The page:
15 November 2015

Cradle to Grave

L.A.’s family-unfriendly family court

Natasha Vargas-Cooper

Whenever a toddler dies in Los Angeles, if the word “accident” or “drowning” doesn’t immediately appear in the headline, anyone versed in the basics of family trauma will already know the cause of death: the boyfriend. Sometimes it’s the biological father, but more often it’s the mother’s inamorato—a man in his twenties, who has a record, who shakes, beats, or starves a baby to death. There’s almost always a story in which the baby ends up in the ER or the ambulance several hours too late; translated into the bloodless euphemisms favored by court records and news reports, it becomes a weirdly causeless-sounding tragedy—the baby “fell” or “just stopped breathing.”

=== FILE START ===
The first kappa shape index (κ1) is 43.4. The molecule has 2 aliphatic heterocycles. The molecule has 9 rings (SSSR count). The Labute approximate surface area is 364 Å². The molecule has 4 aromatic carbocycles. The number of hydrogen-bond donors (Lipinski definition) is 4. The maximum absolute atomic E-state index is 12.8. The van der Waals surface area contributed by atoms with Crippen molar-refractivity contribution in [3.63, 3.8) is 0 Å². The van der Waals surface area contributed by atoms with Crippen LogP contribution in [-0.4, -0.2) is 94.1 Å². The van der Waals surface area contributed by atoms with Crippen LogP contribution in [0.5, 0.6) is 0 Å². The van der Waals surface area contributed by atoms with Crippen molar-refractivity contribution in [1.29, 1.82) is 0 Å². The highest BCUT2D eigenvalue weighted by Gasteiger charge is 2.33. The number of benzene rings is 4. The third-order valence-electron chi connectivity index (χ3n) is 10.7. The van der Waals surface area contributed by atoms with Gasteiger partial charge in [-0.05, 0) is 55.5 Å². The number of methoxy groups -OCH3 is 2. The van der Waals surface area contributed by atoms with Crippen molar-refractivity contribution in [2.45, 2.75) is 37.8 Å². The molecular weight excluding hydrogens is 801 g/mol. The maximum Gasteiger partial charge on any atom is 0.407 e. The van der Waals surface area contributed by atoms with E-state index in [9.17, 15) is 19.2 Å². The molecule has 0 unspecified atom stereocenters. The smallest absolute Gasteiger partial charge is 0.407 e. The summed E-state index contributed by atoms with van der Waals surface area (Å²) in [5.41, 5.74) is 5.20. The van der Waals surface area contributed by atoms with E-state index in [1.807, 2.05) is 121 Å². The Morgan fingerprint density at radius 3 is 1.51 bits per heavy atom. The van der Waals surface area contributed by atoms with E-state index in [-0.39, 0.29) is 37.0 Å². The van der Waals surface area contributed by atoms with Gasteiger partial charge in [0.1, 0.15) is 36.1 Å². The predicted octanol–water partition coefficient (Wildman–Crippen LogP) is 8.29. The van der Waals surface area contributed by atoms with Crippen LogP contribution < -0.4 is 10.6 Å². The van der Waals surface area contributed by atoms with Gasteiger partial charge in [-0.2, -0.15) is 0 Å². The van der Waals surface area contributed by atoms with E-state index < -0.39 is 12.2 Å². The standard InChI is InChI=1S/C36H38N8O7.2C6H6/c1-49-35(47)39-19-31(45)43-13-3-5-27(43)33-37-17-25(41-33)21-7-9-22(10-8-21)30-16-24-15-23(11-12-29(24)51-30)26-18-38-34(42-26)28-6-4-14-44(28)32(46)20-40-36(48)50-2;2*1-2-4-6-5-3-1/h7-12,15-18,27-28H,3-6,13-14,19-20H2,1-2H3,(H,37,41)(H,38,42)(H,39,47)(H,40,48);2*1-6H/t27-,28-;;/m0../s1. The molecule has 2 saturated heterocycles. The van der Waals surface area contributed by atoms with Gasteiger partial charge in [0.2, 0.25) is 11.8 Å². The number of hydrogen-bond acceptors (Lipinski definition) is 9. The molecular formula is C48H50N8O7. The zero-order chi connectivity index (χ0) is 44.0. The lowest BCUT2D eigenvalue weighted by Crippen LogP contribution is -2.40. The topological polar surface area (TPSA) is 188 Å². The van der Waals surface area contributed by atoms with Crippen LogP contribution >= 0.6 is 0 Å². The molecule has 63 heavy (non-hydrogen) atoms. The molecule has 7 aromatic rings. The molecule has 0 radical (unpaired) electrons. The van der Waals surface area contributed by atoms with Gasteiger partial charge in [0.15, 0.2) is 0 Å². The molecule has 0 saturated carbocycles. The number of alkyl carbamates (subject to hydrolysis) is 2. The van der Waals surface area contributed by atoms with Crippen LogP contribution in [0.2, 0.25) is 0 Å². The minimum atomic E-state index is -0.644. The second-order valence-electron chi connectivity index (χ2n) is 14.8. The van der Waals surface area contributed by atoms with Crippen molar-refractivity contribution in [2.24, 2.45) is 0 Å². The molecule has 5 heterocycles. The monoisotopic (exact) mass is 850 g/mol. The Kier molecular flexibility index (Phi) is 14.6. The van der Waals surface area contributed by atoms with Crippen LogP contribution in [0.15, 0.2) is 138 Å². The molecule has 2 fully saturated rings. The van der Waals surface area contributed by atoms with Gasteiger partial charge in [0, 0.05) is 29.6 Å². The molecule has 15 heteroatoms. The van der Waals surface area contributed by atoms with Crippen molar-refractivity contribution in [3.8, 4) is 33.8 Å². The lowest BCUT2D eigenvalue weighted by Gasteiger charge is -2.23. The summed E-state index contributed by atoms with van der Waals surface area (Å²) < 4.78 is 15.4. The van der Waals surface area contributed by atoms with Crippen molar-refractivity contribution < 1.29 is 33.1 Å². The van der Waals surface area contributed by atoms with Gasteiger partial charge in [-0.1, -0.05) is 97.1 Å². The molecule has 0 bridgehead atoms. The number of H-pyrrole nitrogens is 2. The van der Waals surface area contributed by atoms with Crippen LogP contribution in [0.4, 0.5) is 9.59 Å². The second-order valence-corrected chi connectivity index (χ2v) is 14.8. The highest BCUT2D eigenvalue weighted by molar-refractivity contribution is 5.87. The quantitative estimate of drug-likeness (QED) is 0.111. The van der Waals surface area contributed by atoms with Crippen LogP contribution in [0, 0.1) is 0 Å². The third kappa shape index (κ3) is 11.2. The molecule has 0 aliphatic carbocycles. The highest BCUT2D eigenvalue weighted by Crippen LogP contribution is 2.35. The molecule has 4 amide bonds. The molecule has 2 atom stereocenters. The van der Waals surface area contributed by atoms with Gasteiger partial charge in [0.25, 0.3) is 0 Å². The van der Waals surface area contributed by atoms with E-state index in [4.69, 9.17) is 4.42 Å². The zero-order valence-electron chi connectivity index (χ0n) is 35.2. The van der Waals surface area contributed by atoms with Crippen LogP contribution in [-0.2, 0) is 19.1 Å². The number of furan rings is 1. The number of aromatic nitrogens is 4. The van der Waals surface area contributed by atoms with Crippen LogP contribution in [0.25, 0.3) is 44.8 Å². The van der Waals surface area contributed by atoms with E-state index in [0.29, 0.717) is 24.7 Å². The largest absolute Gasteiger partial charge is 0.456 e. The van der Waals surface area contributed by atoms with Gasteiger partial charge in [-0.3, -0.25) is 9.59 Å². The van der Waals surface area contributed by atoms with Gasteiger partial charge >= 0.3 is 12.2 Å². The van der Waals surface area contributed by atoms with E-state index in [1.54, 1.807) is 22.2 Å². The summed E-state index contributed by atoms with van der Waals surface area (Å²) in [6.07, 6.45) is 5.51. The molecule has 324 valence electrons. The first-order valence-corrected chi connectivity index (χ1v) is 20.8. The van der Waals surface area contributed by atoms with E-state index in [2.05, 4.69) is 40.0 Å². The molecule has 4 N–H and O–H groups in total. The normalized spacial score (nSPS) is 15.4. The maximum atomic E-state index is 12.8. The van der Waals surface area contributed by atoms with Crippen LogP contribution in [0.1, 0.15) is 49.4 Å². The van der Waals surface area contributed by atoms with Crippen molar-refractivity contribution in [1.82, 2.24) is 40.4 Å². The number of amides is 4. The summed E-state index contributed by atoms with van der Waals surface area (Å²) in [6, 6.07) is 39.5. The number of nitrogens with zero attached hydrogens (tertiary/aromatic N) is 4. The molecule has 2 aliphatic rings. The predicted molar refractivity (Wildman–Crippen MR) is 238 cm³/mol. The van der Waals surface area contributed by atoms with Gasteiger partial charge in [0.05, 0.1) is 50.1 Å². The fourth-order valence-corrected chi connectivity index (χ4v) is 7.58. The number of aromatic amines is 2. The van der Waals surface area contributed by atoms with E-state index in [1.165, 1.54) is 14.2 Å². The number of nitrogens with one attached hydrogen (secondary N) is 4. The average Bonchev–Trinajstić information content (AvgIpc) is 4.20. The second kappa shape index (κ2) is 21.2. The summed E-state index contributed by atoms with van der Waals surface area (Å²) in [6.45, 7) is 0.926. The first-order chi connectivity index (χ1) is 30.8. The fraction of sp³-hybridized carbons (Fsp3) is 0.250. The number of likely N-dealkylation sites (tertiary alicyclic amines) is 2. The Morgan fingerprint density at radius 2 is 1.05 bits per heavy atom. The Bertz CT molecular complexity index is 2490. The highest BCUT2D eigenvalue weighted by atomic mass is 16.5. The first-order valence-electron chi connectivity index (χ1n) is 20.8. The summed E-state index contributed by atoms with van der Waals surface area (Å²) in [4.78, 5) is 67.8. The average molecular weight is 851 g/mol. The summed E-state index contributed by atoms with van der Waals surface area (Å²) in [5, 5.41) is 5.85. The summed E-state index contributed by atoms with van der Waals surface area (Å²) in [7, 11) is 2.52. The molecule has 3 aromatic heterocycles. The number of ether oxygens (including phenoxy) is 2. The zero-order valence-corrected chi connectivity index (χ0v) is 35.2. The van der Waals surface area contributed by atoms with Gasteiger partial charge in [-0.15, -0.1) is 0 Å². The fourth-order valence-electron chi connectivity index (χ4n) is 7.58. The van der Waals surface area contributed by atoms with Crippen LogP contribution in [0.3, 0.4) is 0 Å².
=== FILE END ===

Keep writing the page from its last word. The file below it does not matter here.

And if you peer a bit deeper into the patterns of family pathology, you come upon another near-universal trend: whatever bleak house this child was raised in was not off the radar. That is to say, many children who perish at the hands (or the equally lethal negligence) of their parents are already known to social workers. In 2014, forty-two children died of abuse and neglect in Los Angeles County. At least half of these had been previously referred to the county’s Department of Children and Family Services (DCFS).


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